It hasn’t changed

Making an accurate reproduction means re-creating something exactly the way it was centuries ago. But if it hasn’t changed at all, is it really a reproduction?

Styles, construction techniques and methods, finishes and a host of other things are done differently today than when some of the pieces we attempt to accurately reproduce were originally made, especially with furniture. A modern re-creation, to the greatest extent possible, should mirror the original. But what if something is made today pretty much the same as a hundred or more years ago? You’d think that would make a reproduction project easier. But for me, it simply seems to make the reproduction aspect of the project pointless.

For my first book of Civil War reproductions, I wanted to include some projects for re-creating period-correct tools and camp implements. And although I did include a project for a 19th-century bucksaw, I abandoned ideas for others. The reason was that the wooden portions of those items just haven’t changed much. The metal parts, maybe, but metalworking was beyond the scope of the book and its projects.

I got an email a couple months ago from a reenactor who’d bought my book looking for advice on how to make some period-correct shovel handles. A shovel project was one I had considered and then rejected after my research showed there was really nothing to re-create from the past, as the photo below from the Library of Congress shows.

While the means of attaching the blade to the handle were somewhat different, the wooden portions of common shovels (as well as the axes in the photo) just haven’t changed appreciably since the Civil War. My advice to him was to go to his local hardware store and just buy a long-handled shovel off the rack, then strip off all modern brightly colored paint from the metal and the poly finish from the wood. The result would be about as period-correct as anything he could make from scratch.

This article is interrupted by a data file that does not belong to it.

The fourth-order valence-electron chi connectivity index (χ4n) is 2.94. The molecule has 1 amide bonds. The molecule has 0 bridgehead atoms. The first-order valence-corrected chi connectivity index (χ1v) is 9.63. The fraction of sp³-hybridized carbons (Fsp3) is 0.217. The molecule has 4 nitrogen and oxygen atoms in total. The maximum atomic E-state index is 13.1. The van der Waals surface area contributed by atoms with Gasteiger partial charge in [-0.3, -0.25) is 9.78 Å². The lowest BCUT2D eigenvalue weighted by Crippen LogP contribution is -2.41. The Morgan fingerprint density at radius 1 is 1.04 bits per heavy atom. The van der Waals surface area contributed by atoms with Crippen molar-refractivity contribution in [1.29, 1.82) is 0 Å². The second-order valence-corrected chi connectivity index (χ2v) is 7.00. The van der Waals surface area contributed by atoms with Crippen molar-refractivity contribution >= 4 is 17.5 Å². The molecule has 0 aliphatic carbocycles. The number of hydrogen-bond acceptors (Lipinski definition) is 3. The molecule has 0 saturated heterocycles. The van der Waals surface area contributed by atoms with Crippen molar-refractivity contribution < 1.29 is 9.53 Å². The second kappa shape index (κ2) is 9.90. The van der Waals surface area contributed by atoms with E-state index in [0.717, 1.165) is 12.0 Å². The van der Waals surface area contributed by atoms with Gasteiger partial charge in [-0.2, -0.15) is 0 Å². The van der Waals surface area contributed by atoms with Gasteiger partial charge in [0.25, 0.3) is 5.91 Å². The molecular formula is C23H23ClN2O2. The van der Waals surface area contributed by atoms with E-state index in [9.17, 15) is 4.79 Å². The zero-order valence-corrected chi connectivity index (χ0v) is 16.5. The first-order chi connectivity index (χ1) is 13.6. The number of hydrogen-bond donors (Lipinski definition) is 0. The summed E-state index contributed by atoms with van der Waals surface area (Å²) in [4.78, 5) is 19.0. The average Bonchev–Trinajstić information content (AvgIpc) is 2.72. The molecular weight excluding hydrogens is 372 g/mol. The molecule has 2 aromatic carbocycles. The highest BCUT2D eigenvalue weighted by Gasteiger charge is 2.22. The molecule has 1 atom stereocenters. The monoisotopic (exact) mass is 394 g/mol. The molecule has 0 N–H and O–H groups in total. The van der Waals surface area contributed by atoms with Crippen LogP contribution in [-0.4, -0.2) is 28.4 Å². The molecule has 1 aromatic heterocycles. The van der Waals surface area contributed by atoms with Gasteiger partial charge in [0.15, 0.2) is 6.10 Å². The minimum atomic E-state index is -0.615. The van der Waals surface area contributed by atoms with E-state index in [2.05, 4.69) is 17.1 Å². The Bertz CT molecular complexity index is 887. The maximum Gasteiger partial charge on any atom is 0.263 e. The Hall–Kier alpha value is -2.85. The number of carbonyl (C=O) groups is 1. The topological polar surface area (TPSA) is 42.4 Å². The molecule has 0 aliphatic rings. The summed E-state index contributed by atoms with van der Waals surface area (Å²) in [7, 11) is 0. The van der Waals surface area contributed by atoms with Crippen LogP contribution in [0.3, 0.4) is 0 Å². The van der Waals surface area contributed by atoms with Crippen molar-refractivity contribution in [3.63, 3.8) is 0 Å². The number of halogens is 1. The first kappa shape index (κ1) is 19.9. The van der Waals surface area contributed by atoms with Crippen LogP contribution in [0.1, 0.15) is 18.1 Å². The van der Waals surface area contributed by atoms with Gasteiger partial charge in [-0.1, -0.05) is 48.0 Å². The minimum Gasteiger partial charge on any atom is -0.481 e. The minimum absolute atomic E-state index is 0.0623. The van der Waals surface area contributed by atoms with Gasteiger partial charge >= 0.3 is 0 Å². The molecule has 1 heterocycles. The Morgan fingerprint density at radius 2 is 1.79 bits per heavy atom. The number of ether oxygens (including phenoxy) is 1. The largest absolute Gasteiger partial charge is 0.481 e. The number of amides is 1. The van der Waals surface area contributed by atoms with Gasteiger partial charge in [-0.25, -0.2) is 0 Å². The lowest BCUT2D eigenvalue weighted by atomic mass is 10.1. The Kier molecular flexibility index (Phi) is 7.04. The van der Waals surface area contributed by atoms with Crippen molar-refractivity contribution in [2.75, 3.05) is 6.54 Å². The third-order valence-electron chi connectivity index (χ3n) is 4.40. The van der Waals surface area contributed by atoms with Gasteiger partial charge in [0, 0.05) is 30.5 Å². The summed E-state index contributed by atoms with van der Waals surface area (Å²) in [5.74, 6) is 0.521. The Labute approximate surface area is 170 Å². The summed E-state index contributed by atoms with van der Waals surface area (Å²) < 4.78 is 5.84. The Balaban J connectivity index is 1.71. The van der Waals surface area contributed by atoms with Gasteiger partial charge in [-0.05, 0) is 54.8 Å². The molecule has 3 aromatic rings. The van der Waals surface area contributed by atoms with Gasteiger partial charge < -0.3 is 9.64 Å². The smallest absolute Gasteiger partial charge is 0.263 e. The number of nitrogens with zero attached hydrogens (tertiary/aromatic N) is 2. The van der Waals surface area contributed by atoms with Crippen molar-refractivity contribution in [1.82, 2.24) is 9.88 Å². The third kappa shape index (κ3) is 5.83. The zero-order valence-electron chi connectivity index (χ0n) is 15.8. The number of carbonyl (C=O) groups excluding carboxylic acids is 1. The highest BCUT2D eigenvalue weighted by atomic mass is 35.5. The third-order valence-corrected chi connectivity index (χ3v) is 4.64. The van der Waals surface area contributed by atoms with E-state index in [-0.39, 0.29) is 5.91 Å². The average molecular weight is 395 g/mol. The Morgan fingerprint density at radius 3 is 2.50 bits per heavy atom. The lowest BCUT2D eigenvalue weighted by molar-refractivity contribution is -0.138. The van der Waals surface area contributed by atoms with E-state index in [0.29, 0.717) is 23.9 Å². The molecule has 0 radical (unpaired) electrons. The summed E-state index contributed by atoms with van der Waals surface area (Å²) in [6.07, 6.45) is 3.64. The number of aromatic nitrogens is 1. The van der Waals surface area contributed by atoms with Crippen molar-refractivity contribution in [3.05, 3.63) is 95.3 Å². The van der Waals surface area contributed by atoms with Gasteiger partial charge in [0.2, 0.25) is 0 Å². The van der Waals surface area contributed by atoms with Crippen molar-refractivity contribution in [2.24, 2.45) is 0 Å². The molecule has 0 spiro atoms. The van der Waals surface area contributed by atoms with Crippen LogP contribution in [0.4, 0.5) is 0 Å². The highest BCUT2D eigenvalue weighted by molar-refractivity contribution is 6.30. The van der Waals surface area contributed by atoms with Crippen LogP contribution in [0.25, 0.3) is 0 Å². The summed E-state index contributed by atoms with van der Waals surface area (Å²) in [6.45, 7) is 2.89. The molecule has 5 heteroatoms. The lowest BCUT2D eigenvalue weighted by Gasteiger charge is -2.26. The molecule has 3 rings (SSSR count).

Like many Civil War reenactors, he wasn’t pleased with the answer and proceeded to argue his case over a series of follow-up emails. In the end, he let me know that he’d continue his search for “accurate” wood handles. I guess I have at least one unhappy reader out there.

The bottom line is that if history itself hasn’t changed a certain aspect of woodworking over a period of 150 years, why should we?

Till next time,

A.J.

COMMENTS

  1. Stuart Simmons wrote:

    In my opinion: the Author and the Reenactor were approaching the shovel from equally valid but very different viewpoints. Mr. Hamler sees the shovel as an object. Form, function, and appearance are the same, therefore the shovels are the same. The Reenactor sees the shovel as an experience. He wants the experience of making the shovel.

  2. Chuck wrote:

    I was thinking of making a replica, rather than a reproduction… ;)

  3. Tony wrote:

    I would tell him to go find an original shovel: at least find one in a museum. That would make him happy. How about the patent drawing for the original Civil War shovel? That would be pretty instructive I would think.

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